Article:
• These types of some links, often of precious metal and with pendants attached, used as an ornament or representation of company.
    • A restraining or confining representative or force.
    • Bonds, fetters, or shackles.
    • Captivity or oppression; bondage: put off the stores of slavery.
    • a number of closely linked or linked things: a chain of coincidences. See Synonyms at series.
    • A number of establishments, such as stores, theaters, or hotels, under common ownership or management.
    • A range of mountains.
    • Chemistry a small grouping of atoms bonded in a spatial configuration like links in a chain.
    • a musical instrument used in surveying, consisting of 100 connected bits of iron or steel and measuring 66 legs (20.1 yards). Also called Gunter's chain.
    • an equivalent instrument utilized in engineering, calculating 100 feet (30.5 meters).
    • A unit of dimension add up to the length of either of the instruments.
    • a number of interconnected bands or links generally manufactured from material.
    • a number of interconnected things.
    • A series of shops or businesses with similar brand name.
    • A number of atoms in a series, which incorporate to create a molecule.
    • a number of interconnected links of recognized length, made use of as a measuring product.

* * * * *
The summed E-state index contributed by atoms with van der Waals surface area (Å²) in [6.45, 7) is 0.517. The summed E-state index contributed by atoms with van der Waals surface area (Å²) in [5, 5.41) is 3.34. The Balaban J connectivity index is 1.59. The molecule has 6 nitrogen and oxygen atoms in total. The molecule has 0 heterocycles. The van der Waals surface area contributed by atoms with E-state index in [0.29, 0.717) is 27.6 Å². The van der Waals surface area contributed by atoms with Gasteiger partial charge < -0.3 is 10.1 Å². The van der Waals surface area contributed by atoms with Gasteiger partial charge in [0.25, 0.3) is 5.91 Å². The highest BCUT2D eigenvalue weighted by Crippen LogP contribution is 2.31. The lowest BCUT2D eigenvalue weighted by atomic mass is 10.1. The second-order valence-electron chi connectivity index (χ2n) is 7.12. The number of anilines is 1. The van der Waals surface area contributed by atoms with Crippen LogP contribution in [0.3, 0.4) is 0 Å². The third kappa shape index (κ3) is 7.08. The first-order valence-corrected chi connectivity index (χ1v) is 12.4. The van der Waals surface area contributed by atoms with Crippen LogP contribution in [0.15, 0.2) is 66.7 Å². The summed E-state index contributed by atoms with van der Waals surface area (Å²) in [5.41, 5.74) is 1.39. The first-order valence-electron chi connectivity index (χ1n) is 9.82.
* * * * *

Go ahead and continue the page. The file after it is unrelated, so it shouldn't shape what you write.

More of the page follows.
• an extended measuring tape.
    • A unit of length equal to 22 yards. The size of a Gunter's surveying string. The length of a cricket pitch. Equal to 20.12 metres. Equal to 4 rods. Add up to 100 backlinks.
    • a completely purchased set, esp. a completely purchased subset of a poset.
    • A sequence of linked residence purchases, each of which can be determined by the preceding and succeeding buy (reported to be "broken" if a buyer or vendor takes out).
    • A series of backlinks or bands, typically of metal, connected, or fitted into the other person, employed for numerous purposes, by help, of discipline, of ornament, of this exertion and transmission of technical power, etc.
    • what confines, fetters, or secures, as a chain; a bond.
    • a few things linked collectively; or some things linked and following each other in succession.
    • An instrument which includes links and it is utilized in calculating land.
    • Iron backlinks bolted aside of a vessel to bold the dead-eyes associated with the shrouds; additionally, the channels.
    • The warp threads of an internet.
    • A connected number of links of material or other product, serving the functions of a band, cord, line, or cable in linking, confining, restraining, supporting, attracting, transmitting technical energy, etc., and for decorative purposes.
    • Figuratively, whatever binds, confines, restrains, fetters, or draws; especially, in the plural, fetters; bonds; bondage; slavery: since, bound by the chains of evil routine.